“I stumbled across that word, and I write groove-based music, so something rhythmic that feels good to sing is what I gravitate to,” he explains. “I realized that ‘Amnesia’ was a great title, and because of those great Nashville writers who got me writing with a title, I started to think about what the song could be.

“The record starts and ends with songs that refer to emotional states as if they’re characters. I’m speaking to amnesia as if it’s an old friend I need to help me forget this heartache. And in the last song, ‘Sleepless,’ [co-writer] Stone Aielli and I speak about someone – me – who’s having trouble sleeping ‘cause he misses home, and he wakes up in a hotel room and says, ‘Hello, 3 a.m., looks like it’s you and me again. Don’t take this personally, but you ain’t who I want to see.’ Being able to talk about the story you’re going to tell has been a welcome asset to my ability to notice those things, and develop them into songs.”

The sounds on Episode 5, which Janes produced at his Dartmouth home, are rich and varied, reflecting his upbringing listening to genre-benders like Ray Charles, Joni Mitchell, and Quincy Jones. Some songs have guitars, keyboards, horns, and background vocals, recorded separately in each musician’s studio; some are sparse; and there are echoes of everyone from Chet Baker to Justin Timberlake.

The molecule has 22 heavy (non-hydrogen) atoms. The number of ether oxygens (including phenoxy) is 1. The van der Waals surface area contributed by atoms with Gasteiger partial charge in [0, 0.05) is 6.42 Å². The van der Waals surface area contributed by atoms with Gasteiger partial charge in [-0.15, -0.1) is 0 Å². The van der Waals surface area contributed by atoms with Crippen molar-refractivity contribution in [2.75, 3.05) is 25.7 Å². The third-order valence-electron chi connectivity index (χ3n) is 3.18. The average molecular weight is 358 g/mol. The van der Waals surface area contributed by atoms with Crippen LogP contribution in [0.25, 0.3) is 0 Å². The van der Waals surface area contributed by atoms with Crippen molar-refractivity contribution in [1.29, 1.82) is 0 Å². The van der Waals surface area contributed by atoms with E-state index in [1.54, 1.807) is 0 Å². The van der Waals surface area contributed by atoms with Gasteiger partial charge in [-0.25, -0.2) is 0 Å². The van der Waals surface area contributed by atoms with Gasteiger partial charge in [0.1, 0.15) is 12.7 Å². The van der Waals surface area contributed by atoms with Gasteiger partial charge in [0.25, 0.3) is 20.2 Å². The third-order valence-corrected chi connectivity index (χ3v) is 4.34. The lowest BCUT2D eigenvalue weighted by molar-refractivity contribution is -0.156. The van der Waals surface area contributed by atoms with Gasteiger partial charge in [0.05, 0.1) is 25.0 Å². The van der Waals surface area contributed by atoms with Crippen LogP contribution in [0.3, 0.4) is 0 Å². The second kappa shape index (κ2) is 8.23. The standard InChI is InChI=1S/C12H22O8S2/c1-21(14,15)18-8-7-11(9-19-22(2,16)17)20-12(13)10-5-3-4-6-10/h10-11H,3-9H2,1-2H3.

“Genre is the production and the artist, not the song,” he says. “Great songs are great songs. If you put horns and Hammond organ on them, they’re soul, but if you use fiddle and steel guitar, they’re country. It’s like in the jazz era, when Broadway songs were interpreted by jazz musicians. John Coltrane doing ‘My Favorite Things’ was different from Julie Andrews’ version – and Ariana Grande’s. They all had career songs with it, because it’s a great song.”